veJ,and soon shall cease. But the passing season invites the thoilgfitV ful to look further than this, and behold an emblem of death. However vigorous and active may now be the youthful frame, after a fewmore returning winters, it shaH be, as now are the frozen clods of" the valley, bereft of life and motion, nor feeling aught of any 'passion; there to sleep during the long winter of the grave; until spring return, re-open the bud of life, and expand its leaves anew; as shall be the case with the vegetable world, which now lies cold and dead, shrouded in a frosty grave. Art thou then, O man, whosoever thou art, prepared for this long and dismal winter, that is so soon coming? Hast thou laid in a store of such provisions as thou mayest need? Hast thou secured a right to draw upon that rich treasury, which God has laid up in his Son; and to be-dispensed in just proportion to all such as love and fear him, and have wrought faithfully in his vineyard, while the season of labour lasted? If thou hast had the wisdom to make this preparation in good time, it shall assuredly last until the spring of immortality returns; a spring that will be perpetual; ever smiling and delightful, in which the tempest of evil'shall be no more, the pinching frost of sorrow and mourning shall not appear; but there shall be one eternal sunshine, from the countenance of the Almighty.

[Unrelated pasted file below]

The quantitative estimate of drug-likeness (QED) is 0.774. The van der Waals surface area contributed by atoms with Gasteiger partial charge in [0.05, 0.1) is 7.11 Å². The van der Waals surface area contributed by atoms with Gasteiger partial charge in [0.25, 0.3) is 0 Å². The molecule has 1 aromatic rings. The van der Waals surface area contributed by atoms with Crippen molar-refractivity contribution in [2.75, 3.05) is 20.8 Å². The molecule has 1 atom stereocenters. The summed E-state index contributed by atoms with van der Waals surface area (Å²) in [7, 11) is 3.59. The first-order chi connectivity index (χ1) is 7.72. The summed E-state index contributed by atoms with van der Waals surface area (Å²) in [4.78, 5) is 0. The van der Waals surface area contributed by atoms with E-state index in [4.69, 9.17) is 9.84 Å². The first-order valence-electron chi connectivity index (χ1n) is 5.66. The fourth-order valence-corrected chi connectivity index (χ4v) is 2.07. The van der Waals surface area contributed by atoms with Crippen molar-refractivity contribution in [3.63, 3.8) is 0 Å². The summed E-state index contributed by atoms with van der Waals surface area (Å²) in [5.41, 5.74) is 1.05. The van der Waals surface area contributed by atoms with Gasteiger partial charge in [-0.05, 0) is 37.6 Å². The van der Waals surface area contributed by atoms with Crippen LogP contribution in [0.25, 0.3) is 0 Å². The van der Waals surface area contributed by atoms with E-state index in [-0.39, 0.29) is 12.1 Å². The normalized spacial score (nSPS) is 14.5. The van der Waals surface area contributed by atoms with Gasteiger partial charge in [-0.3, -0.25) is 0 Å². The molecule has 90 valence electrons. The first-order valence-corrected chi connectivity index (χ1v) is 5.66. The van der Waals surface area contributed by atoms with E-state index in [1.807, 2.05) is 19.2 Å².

When the labour and business of the short-lived day is over, seated by the cheerful fire-side, think of the comforts you enjoy from civilization and arts, and thank the Author of your being, that he has cast your lot amid sd many blessings. Housed within the wellceiled room, with a bed of down for your repose, encompassed with a manifold covering, shorn from the harmless flock, you hear the tempest roar; it beats in vain against your dwelling; you regard not its rage. The all-piercing frost cannot approach you. You sleep away the long and dreary night undisturbed. In the morning you renew the blazing hearth; around you throng your prattling offspring, and greet you with smiles. After adoring his goodness who hath preserved you during the midnight hour, a comfortable repast sends you again to your labour and your business. Ifaviewof these blessings is not sufficient to excite in you emotions of gratitude and praise, cast your contemplations into the wilderness, and contrast your situation with that of the savage: But half inclosed by his ill constructed hut: On the cold ground he lies; the pitiless storm beating upon his naked head; and his limbs but ill clad in the spoils of some recent slaughtered beast. Cold and comfortless his fare; uncheery and unsocial his hours. Few indeed his wants, but as few his pleasures. He drags on a life that is little more than one continued blank. For this wide difference, for those pre-eminent advantages which civilized man enjoys above the savage; advantages introduced by inventive genius, aided by inspiration, unbounded thanks are due: and how doubly due at this inclement season, when so many benefits are resulting from them; when every moment they are administering comfort, and swelling the pleasures of life. Not to be thankful, would indicate more insensibility than hardens the heart of a savage. Not to be sensible of the favours conferred thus on polished society, would argue more stupidity than one would ^rillingly own. And not to wish that the blessing might he extended wherever man is found, would argue a selfish ingratitude, too base to be found dwelling in the bosoms of those professing to be Christians.